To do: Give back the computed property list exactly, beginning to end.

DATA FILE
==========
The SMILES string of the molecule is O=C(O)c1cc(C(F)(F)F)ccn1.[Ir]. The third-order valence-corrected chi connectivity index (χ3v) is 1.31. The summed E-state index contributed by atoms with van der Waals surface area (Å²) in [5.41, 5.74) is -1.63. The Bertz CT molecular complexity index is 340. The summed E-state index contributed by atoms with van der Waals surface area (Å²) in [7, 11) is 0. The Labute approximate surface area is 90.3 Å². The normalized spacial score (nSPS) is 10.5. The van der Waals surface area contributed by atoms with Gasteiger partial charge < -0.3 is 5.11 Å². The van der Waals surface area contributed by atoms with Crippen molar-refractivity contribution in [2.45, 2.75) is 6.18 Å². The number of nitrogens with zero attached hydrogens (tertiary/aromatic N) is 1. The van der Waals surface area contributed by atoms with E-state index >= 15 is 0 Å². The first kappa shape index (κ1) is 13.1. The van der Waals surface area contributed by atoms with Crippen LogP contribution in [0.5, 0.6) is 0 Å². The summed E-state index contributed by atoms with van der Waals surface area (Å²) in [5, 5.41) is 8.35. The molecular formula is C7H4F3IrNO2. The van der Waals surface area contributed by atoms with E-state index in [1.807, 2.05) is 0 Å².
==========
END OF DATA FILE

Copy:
The SMILES string of the molecule is O=C(O)c1cc(C(F)(F)F)ccn1.[Ir]. The third-order valence-corrected chi connectivity index (χ3v) is 1.31. The summed E-state index contributed by atoms with van der Waals surface area (Å²) in [5.41, 5.74) is -1.63. The Bertz CT molecular complexity index is 340. The summed E-state index contributed by atoms with van der Waals surface area (Å²) in [7, 11) is 0. The Labute approximate surface area is 90.3 Å². The normalized spacial score (nSPS) is 10.5. The van der Waals surface area contributed by atoms with Gasteiger partial charge < -0.3 is 5.11 Å². The van der Waals surface area contributed by atoms with Crippen molar-refractivity contribution in [2.45, 2.75) is 6.18 Å². The number of nitrogens with zero attached hydrogens (tertiary/aromatic N) is 1. The van der Waals surface area contributed by atoms with E-state index >= 15 is 0 Å². The first kappa shape index (κ1) is 13.1. The van der Waals surface area contributed by atoms with Crippen LogP contribution in [0.5, 0.6) is 0 Å². The summed E-state index contributed by atoms with van der Waals surface area (Å²) in [5, 5.41) is 8.35. The molecular formula is C7H4F3IrNO2. The van der Waals surface area contributed by atoms with E-state index in [1.807, 2.05) is 0 Å².